Trust Trumps Loyalty On Leadership Teams

trustRecently I had an intense discussion with a senior executive client about loyalty and trust in relation to his executive team. His premise is that he wants his leadership team to be loyal to him or as he puts it ‘they have to have my back and I have to have theirs.’ He argued that while it is ideal for an executive team to be able to discuss issues and challenges openly and without judgment, it is more important for teams to speak with one voice and to have each others’ backs. As I reflected on our discussion a couple of interesting questions came to mind: (1) Are loyalty and trust the same? and (2) Can executive teams be effective without trust?

Loyalty and Trust Defined

Our view is that loyalty and trust are not the same. Loyalty as defined by Webster is ‘a feeling of strong support for someone or something’ whereas trust is defined as ‘a charge or duty imposed in faith or confidence or as a condition of some relationship.’ A couple of examples illustrate our position. When I was assigned to my first Army platoon I was loyal to my company commander but I didn’t really trust him. I assumed that he was good at his job and I knew that for me to be effective at my job I would have to provide him with my full support. However, it took time for me to truly trust him (and I am sure for him to trust me) because at first he really wasn’t interested in my ideas or my challenges to his ideas. As we gained respect for each other’s capabilities, intentions, and differing perspectives my support was based much more on trust than on his position authority. Another stark example of the difference between loyalty and trust is highlighted in a great book I just read about ancient Japan called Shogun. In the book the Samurai’s are completely loyal to their lords for fear of death but they certainly weren’t always convinced that their lords were well-intentioned.

“it is up to the senior team leader to put the foundational elements in place so that trust can exist.”

Can Executive Teams be Effective without Trust?

As illustrated by the two examples above, there is no doubt that executive teams can be effective without trust but we are skeptical about the sustainability of their effectiveness. Loyalty based on position in the hierarchy is certainly important and helps teams (and organizations) maintain a sense of order and discipline. In our opinion this should be the baseline or minimum expectation that executives should have for the team. That being said, for a team to fulfill its potential and create value above and beyond what individual members bring to the table, leaders have to create and team members need foster a strong environment of trust; trust between the members and the leader and trust among the team members. The following are a few questions that we typically ask executives to get a sense for the level of trust within their teams…

  • “Can teammates challenge or disagree with the leader and each other openly?”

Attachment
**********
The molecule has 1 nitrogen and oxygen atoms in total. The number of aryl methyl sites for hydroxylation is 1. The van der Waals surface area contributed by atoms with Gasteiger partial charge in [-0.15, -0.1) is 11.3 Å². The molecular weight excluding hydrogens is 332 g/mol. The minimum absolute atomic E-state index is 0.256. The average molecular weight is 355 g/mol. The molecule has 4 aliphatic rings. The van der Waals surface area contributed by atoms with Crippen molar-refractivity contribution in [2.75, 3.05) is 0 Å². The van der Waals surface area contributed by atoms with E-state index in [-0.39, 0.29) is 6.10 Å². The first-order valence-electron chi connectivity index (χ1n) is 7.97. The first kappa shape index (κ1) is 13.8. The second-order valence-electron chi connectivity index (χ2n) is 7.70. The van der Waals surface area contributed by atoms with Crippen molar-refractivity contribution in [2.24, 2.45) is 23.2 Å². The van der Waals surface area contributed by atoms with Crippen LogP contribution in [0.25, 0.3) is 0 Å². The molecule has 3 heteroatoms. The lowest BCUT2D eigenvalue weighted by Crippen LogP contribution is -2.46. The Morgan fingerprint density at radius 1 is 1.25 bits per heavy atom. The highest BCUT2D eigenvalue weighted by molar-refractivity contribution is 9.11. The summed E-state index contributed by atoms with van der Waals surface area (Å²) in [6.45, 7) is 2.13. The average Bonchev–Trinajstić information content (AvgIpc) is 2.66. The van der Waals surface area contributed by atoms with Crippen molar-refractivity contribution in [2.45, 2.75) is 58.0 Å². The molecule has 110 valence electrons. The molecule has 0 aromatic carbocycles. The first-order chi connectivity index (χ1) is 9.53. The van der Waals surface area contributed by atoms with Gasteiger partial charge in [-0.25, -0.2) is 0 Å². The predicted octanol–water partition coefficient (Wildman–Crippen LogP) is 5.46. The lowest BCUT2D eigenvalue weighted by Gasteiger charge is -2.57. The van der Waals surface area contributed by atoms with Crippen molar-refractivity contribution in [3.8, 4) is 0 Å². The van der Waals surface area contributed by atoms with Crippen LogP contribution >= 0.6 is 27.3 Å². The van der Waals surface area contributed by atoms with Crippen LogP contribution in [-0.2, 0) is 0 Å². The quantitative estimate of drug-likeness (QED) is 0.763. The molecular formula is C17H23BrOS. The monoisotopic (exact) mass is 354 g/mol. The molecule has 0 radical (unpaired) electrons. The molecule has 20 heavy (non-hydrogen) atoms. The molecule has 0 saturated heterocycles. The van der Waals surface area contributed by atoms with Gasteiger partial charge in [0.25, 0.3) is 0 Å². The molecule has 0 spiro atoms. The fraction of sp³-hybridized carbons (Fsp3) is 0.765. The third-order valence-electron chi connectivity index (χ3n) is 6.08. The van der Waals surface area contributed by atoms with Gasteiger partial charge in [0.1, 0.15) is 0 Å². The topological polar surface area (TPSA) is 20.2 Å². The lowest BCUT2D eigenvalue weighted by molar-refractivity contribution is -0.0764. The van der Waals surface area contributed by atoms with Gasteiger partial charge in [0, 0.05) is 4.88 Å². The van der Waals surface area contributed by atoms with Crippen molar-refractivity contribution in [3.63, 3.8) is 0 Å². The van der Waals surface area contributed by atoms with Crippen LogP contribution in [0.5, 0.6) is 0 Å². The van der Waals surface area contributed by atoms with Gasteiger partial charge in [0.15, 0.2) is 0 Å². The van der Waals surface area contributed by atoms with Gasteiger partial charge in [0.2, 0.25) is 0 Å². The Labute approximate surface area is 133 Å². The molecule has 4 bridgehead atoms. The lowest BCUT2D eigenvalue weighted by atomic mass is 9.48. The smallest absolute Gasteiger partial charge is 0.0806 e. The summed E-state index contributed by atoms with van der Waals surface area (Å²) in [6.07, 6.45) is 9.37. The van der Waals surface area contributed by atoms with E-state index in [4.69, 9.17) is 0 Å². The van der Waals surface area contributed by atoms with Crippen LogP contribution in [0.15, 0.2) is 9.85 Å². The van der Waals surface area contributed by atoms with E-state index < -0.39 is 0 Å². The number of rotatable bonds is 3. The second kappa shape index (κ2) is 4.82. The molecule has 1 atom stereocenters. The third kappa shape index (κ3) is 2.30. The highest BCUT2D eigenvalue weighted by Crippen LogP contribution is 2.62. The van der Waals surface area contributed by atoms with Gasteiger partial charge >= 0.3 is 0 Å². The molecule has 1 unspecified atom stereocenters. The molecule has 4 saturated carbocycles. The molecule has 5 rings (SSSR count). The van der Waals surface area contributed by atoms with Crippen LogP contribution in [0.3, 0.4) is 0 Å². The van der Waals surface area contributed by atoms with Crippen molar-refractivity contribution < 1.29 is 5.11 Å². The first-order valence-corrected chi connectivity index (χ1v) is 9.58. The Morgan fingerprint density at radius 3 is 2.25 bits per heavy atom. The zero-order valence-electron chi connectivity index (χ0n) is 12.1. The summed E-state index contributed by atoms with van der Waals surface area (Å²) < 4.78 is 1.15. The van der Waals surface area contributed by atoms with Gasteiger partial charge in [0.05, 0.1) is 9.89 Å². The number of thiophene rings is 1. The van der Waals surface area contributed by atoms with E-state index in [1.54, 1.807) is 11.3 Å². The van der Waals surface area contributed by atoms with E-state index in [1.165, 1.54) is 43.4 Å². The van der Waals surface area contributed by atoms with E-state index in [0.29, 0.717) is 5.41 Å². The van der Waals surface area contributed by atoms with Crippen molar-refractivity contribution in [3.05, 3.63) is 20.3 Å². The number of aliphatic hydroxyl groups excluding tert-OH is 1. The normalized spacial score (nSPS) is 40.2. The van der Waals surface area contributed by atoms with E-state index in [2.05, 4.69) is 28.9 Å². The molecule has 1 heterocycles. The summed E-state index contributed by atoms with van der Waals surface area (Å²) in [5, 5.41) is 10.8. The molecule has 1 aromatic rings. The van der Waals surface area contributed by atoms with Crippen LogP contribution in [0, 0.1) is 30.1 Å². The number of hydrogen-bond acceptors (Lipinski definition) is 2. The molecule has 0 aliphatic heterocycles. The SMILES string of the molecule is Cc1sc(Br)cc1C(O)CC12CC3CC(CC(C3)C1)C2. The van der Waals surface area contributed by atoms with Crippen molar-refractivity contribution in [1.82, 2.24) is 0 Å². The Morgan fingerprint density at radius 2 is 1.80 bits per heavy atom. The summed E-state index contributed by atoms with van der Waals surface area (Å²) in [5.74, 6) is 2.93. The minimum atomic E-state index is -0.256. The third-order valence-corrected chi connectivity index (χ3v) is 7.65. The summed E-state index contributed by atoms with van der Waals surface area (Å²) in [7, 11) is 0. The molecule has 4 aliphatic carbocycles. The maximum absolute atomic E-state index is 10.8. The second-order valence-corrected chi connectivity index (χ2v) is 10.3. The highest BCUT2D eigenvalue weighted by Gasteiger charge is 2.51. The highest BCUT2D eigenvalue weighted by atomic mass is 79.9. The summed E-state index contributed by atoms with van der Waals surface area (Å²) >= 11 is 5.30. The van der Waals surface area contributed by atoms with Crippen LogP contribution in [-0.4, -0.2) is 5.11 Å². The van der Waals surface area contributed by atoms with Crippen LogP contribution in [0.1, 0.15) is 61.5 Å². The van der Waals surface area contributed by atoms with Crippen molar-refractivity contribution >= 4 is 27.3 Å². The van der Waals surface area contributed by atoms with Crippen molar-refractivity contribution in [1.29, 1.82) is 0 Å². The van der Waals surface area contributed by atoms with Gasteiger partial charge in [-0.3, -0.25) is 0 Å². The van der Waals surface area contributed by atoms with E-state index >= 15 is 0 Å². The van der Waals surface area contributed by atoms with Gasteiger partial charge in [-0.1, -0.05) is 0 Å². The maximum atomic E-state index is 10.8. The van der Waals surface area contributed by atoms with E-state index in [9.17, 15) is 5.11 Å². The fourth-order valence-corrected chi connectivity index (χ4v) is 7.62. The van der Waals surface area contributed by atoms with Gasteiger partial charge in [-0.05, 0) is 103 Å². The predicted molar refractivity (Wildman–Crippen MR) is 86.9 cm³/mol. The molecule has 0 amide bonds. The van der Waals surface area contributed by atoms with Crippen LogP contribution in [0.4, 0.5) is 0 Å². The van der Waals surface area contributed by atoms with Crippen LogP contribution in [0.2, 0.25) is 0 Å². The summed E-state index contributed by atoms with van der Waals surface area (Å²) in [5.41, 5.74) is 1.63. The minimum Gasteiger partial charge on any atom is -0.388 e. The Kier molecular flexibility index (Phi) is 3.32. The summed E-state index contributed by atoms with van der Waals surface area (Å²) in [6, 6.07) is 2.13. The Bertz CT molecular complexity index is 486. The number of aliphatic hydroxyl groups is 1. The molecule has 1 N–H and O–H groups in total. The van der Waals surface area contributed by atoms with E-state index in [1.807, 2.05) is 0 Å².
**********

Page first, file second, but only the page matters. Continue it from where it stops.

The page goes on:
• “Is the leader accountable to the team and are team members accountable to each other?”
  • “Are important and/or controversial issues tackled directly and openly?”
  • “Do team members feel comfortable admitting when they makes mistakes?” “What about the leader?”
  • “Do team members believe that the leader and their colleagues support them outside the team environment?”

Fostering Trust

In our opinion, it is up to the senior team leader to put the foundational elements in place so that trust can exist. It starts with humility – leaders who are confident in their capabilities are not afraid to acknowledge their shortcomings and this promotes an atmosphere where team members can do the same. Next is open dialogue – leaders who encourage one-on-one and team debate and who are receptive to challenge and feedback will tap into the full potential of their teams and mitigate the risk of stifled-silence. Accountability is essential for trust to exist – leaders who are accountable to their teams are much more likely to foster an environment where individuals are passionate about delivering on the commitments they make to their teammates. Finally, leaders who view mistakes as opportunities to learn and develop engender commitment and promote an environment where team members can debate, discuss and learn from each other.

In short, we believe that it is important to build loyalty within the executive team but for teams to take advantage of the unique contributions of every team member and fire on all cylinders the leader has to create an environment where trust (‘a charge or duty imposed in faith or confidence or as a condition of some relationship’) can thrive.

 

Jack McGuinness
Jack McGuinness is co-founder and managing partner of Relationship Impact, a consulting firm focused on helping great leaders build great leadership teams. After serving as an airborne ranger with the U.S. Army’s prestigious 10 th Mountain Division, he helped build a successful boutique management- consulting firm where he served as COO for 13 years. Jack also served as CEO of a contract packaging company, where he developed a passion for unleashing the leadership capacity of teams throughout an organization. In 2009 Jack joined forces with a West Point classmate to form Relationship Impact. He serves as a Senior Professional Instructor at the Johns Hopkins Carey School of Business where he teaches courses on strategic management and human capital. Jack holds an MBA from the Hagan School of Business at Iona College and a BS in Engineering Management from the United States Military Academy at West Point.

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